As might be expected from the Two Ronnies, there’s several wordplay orientated sketches in the show. The first (upper class city gents who can’t pronounce their words properly) is amusing enough, but does slightly outstay its welcome.
Ronnie B’s monologue is delivered by a milkman (H.M. Quinn) in the style of the Queen’s Christmas speech. His delivery clearly appeals to at least one member of the audience (listen out for some very audible female squealing on the most innocuous of lines). The majority of the monologue doesn’t actually contain any jokes – the idea that Barker is talking like the Queen is obviously supposed to be funny in itself.
Next up are a couple of Northern road-workers who exhume some golden oldies from the Old Jokes Home, such as –
RONNIE C: Sithee, does tha believe in reincarnation?
RONNIE B: Well, it’s all right on fruit salad, but I don’t like it in me tea.
Following the very Chrissmassy musical number (the Rons dressed as a couple of Stereo Santas) and a quick Ronnie C solo sketch we move into the best part of the show. First up is another wordplay sketch – with the Ronnies as two soldiers in a WW1 trench. Ronnie C has the unfortunate knack of mishearing everything that Ronnie B says, such as –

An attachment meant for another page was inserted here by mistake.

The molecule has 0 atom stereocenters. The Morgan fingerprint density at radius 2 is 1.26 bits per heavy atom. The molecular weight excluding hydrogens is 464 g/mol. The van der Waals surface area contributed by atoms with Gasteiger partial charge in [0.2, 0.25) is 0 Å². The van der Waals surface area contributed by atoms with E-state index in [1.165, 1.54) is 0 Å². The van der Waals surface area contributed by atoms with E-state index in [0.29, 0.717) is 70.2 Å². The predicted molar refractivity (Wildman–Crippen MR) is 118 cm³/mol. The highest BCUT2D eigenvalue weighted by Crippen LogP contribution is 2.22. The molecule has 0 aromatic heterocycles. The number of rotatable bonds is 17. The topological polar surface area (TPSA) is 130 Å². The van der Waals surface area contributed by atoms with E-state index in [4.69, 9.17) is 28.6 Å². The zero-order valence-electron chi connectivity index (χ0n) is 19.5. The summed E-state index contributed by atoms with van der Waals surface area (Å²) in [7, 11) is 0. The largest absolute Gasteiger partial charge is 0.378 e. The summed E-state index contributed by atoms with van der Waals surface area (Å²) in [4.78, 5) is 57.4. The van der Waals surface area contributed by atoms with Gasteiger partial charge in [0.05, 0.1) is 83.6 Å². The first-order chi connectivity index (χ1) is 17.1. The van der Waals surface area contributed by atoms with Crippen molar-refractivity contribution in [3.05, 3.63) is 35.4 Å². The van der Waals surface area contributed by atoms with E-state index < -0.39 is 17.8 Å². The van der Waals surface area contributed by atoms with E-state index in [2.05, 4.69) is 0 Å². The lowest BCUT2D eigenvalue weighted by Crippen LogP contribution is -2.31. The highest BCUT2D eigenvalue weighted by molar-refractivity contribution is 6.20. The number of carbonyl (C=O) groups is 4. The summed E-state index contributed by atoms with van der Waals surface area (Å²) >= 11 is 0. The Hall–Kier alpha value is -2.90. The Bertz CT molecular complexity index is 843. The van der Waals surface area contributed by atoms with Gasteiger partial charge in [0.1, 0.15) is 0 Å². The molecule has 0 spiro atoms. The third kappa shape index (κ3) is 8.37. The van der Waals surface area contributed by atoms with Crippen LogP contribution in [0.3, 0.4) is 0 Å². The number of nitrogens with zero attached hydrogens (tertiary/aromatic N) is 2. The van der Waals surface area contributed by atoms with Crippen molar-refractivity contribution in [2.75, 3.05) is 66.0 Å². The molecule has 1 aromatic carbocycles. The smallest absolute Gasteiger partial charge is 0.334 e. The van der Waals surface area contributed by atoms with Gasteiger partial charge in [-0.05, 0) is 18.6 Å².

RONNIE B: God, I wish I were back in Blightly.
RONNIE C: Do you, sir? What sort of nightie, sir? Black frilly one?
RONNIE B: Sounded like a Jerry rifle.
RONNIE C: Bit strange in the trenches, sir. A sherry trifle.
It’s a lovely, typical Two Ronnies sketch. The courtroom sketch that follows is something a little different. It opens quite normally, with Ronnie C prosecuting and Ronnie B in the dock, but it quickly becomes a parody of several popular quiz shows (What’s my Line?, Call My Bluff, Blankety Blank, Mastermind, The Price is Right) – it’s also a pleasure to see Patrick Troughton as the judge.
Ronnie B has a solo singing spot as Lightweight Louie Danvers (not too dissimilar to Fatbelly Jones it has to be said).
Following Ronnie C in the chair, it’s the big film – The Ballad of Snivelling and Grudge. Guest star Peter Wyngarde is a delight – mainly because he takes the whole thing totally seriously. There’s no winks to camera and his dead-pan performance is spot on. And if, like me, you can spot Pat Gorman in the background, then you’ve probably watched far, far too much old British television. If you don’t know who Pat Gorman is, then you’ve clearly not watched enough!
No news items to end the show – instead it’s a old-fashioned style song about Christmas. It’s somewhat comforting and sums up the Two Ronnies quite well. By the mid eighties they were pretty much out of step with contemporary comedy (and Barker knew that their time was nearly up) but it doesn’t really matter – great comedy is timeless, and there’s several examples here that still work thirty years later and will surely endure for decades to come.